Stephanie has an older brother named Mick.  Mick has autism and epilepsy that requires him to be under constant supervision.  Stephanie opened up and shared some of the struggles she felt growing up having a sibling with a disability.  She has come to terms with Mick’s diagnosis and how it has impacted her life.

Embracing Who You Are

Realizing your brother is different

Most siblings who are close in age will attend the same school.  For Stephanie, this was one clue that made her realize her brother Mick was different.  She said, “My family is very religious, so my sister and I went to a religious school..my brother had to go to a public school so he could get all of his services..that’s when I realized it was different.”

There were other little differences in her life compared to her friends that pointed to abnormalities with Mick.  Two-years-younger, Stephanie often had to watch Mick. She said, “When I was 10 or 11 years old and given those responsibilities to take care of my brother and to watch over him, that’s when I realized i was different from my friends because they didn’t have to worry about or watch their older sibling..I was the only one that would have to cancel plans sometimes to stay home.”

Glass Child syndrome

In her family, Stephanie felt a need to hide any issues she was facing.  She understood that her parents were stressed in caring for Mick. She shared, “I definitely had some issues.  These problems that I had were not really focused on early in my life, but now they are. I’ve had to kick and scream and do a lot of things to get the help that I now need.” 

Stephanie also felt guilt in having her own issues.  She said, “There is a lot of guilt that comes with having my own problems, because I have the mind and capacity to know I have problems. At the same time, my parents needed to focus on me…and I’m always second to my brother.”

Having a child with a disability is “The truest form of love”

Even though growing up, Stephanie felt she came second to Mick, she saw the sacrifices that were made to care for him.  She said, “It takes not just one village, but many villages. That showed me that sacrifice is the best way to show you live, and giving of yourself means not just your time, not just you money, and not just your extra time, it is the giving of multiple parts of yourself at once and giving them 100 percent.  I’m giving them 100 percent of my time and using 100 percent of my knowledge and 100 percent of my talents- all three of those at the same time, and that is the truest form of love.”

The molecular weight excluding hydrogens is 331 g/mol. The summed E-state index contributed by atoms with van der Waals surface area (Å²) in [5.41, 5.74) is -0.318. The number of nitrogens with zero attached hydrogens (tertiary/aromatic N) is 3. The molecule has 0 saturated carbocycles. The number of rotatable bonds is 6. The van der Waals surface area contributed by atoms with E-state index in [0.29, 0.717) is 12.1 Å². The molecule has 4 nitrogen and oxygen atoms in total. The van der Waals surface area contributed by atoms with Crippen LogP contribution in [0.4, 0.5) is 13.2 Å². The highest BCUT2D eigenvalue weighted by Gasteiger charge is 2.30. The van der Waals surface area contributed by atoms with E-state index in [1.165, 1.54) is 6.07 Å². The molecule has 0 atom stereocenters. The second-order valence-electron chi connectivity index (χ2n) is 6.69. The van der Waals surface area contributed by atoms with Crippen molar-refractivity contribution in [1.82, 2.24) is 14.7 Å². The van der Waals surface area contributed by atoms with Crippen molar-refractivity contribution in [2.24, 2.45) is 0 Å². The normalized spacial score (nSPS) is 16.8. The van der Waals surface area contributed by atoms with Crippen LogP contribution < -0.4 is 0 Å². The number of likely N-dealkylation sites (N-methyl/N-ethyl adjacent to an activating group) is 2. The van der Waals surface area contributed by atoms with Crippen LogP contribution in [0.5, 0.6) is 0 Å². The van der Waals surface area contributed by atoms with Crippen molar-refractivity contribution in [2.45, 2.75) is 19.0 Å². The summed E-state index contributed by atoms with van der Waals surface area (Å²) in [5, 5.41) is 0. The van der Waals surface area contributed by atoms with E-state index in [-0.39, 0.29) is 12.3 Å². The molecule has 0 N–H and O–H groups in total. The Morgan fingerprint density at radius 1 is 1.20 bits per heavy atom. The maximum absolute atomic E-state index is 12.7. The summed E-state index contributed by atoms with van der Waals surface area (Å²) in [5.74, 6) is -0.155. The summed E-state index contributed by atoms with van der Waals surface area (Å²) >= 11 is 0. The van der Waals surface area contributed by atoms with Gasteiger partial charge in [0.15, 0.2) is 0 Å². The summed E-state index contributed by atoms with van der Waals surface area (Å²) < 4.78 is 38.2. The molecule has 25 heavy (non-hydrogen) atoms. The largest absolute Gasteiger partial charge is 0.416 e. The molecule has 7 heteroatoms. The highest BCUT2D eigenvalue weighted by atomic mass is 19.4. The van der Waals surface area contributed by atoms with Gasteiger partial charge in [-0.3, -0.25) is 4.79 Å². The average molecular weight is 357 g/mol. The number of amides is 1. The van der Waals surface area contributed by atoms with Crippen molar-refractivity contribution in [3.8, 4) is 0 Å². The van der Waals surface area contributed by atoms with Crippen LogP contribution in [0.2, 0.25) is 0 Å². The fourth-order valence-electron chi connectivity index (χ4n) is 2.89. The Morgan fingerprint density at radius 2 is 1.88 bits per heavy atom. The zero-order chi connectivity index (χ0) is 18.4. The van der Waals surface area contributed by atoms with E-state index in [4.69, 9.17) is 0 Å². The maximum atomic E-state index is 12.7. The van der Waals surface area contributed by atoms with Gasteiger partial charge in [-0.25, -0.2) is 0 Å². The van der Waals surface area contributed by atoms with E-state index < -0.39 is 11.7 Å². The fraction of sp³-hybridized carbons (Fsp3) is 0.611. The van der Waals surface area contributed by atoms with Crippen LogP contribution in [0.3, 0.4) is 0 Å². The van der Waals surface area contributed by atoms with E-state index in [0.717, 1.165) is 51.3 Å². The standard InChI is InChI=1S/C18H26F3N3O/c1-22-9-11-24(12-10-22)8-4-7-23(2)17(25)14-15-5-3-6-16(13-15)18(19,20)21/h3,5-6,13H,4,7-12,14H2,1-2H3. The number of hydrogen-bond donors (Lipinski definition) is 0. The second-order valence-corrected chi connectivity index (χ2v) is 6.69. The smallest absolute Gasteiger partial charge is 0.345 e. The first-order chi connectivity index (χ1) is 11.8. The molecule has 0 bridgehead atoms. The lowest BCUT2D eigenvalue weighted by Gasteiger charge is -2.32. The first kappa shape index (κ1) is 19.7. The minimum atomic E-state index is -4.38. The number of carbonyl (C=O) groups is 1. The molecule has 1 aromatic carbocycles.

This is something that she feels like helped shape her into the person she has become.  Her experiences in having a sibling with a disability became her childhood, she said, “So much of who I am is just getting to know him and be with him my whole childhood..when you have a disabled sibling, your whole world changes.”

Being honest about your child with a disability

Looking back at her childhood, Stephanie wished she could have been more informed about what was going on.  She said, “I wasn’t told a lot of the intricacies with his disabilities, not given a lot of paper knowledge, I just had my experience.  All I had was my 10-year-old brain to assess the disability of my brother. If my parents had been more real with me about the problems when I was given more responsibility, that would have helped me so much more.” 

She also mentioned that defining words related to their disability would help normalize non-normal situations. Stephanie used a feeding tube as an example.  She said, “..you have to use a syringe to give them food..that’s not typical of other people in our world and doesn’t really happen in many families..keep it very real and be real with your kids..that will only help them in the end.”

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